Handcuffs on wooden table background
Handcuffs on wooden table background

If you’re a B2B marketer, open up your brand guidelines and turn to the photography section. I’ll bet it says something like: “We use real people in real situations.”

Flip to your brand tone of voice page. If it says, “our voice is human and jargon-free”, that’s another tick.

Go to your ‘brand mission’. Read it – then ask yourself, “Is this really a mission? Or is it just a category description that could easily belong to our main competitor?”

If any or all of this sounds familiar, you have the same problem as a lot of B2B brands right now: your brand isn’t a differentiator and is, in fact, handcuffing you to a position where you look and sound like everyone else.

The wrong comparison

Here’s the thing: there’s nothing wrong with real people in real situations or a human, jargon-free voice. We’re not suggesting that robotic language and bland stock photos are going to help you stand out.

The problem is everyone else knows that too. In so many cases, B2B rebrands compare themselves to the wrong thing. Not ‘the rest of the industry’ – but the old brand guidelines.

And, yes, ten years ago, in a lot of B2B businesses, crap stock photos were everywhere. Copy was dry, rational, and sclerotic with its lack of emotion. It’s good that so many brands have realized this and embraced things like reportage photographic styles, human-sounding language, and the rest.

But nowadays – and this is the crucial point – that stuff is table stakes.

To make brand investment worthwhile, B2B brands have to be way more ambitious. Not just refreshing worn out guidelines with a few splashes to the colour palette and a sprinkling of emotive words but getting to a big idea that leads to a visual style and language that is truly distinctive.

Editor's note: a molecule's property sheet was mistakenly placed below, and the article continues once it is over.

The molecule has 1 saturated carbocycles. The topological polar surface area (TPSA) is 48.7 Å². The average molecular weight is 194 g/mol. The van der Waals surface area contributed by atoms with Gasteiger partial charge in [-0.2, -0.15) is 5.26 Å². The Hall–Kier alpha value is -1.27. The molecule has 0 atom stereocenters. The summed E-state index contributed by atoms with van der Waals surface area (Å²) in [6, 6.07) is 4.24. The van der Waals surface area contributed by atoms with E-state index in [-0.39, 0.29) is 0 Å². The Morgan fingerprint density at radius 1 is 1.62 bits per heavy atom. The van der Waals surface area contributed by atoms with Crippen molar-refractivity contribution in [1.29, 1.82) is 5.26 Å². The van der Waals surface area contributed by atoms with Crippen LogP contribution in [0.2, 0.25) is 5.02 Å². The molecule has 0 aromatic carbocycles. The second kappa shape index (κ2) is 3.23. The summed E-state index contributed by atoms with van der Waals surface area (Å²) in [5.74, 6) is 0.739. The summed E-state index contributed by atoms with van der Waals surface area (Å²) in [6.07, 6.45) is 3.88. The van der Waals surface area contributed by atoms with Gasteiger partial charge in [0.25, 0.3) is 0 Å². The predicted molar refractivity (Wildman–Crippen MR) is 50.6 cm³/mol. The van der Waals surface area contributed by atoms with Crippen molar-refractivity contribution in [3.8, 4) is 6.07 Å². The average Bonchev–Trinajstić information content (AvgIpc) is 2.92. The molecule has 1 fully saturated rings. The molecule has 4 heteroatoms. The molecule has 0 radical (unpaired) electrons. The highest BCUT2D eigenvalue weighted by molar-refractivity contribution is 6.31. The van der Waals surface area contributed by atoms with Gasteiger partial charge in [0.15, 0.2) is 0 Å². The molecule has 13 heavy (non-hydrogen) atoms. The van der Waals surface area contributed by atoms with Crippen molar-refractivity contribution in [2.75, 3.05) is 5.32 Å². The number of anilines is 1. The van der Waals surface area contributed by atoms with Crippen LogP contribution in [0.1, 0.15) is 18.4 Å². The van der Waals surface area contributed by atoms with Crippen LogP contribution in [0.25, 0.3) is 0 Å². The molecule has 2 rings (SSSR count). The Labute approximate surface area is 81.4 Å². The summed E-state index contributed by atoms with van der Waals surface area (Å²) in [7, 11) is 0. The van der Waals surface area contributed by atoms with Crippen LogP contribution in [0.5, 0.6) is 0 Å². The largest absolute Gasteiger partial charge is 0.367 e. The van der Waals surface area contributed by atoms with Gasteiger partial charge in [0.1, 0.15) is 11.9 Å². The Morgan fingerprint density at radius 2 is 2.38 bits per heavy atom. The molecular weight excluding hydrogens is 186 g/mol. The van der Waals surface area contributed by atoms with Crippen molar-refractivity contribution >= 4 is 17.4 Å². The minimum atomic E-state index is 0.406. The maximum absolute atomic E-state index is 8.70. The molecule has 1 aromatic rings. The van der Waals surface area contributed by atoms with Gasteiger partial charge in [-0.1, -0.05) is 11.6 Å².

Creating a ‘Forever Brand’

There are three ingredients to creating a B2B brand that works and lasts – and none of them involve colour choices or photographic styles. If you’re thinking about a B2B rebrand, your new brand has to be:

  1. Enduring: It has to have a strong enough centre to flex across audiences, platforms, and campaigns while maintaining its core truth.
  2. Relatable: It has to have an emotional pull to win your customers hearts, backed up by the solid facts that allow them to justify their decision.
  3. Championable: It has to be the kind of thing your customers want to share, making it easy to turn your best buyers into your biggest fans.

So, how do you do it? It’s all about asking the right questions before getting into the practical weeds of guidelines and mock-ups. Here are our suggestions.

What gets us out of bed every day?

You don’t have to go full Simon Sinek about it, but a rebrand done right starts with finding your ‘why’. Not your ‘what’ (generic industry category) or your ‘how’ (your offering), but the thing at the very heart of your business that makes you different to other businesses.

How does your audience see things?

Take an honest look at the market and your place in it. From an outsider’s perspective, does the way you talk about what you do seem all that different from your competitors? If someone asks, ‘why should I choose you?’, what’s the one thing you can say that no one else can.

Where does your ‘why’ overlap with your audience?

Your brand needs to exist at the precise place your offer meets your customers’ need. That might sound obvious, but to get there you have to be ruthless. You have to discard all the things your brand could talk about and focus on the one thing that your audience really cares about. That can be tough, especially when it means you might alienate second and third tier potential customers. But it’s a price worth paying to build a brand that appeals to your best customers.

The B2B brand rebrand starts now

The B2B brands that win the next few years will be those that aim for true distinctiveness. The focus of marketing is moving away from gathering MQLs and making sales towards generating customer lifetime value.

And that means the importance of having a brand that engages customers – and keeps them engaged when they become users – is only going to increase.

“Real people in real situations” isn’t going to cut it.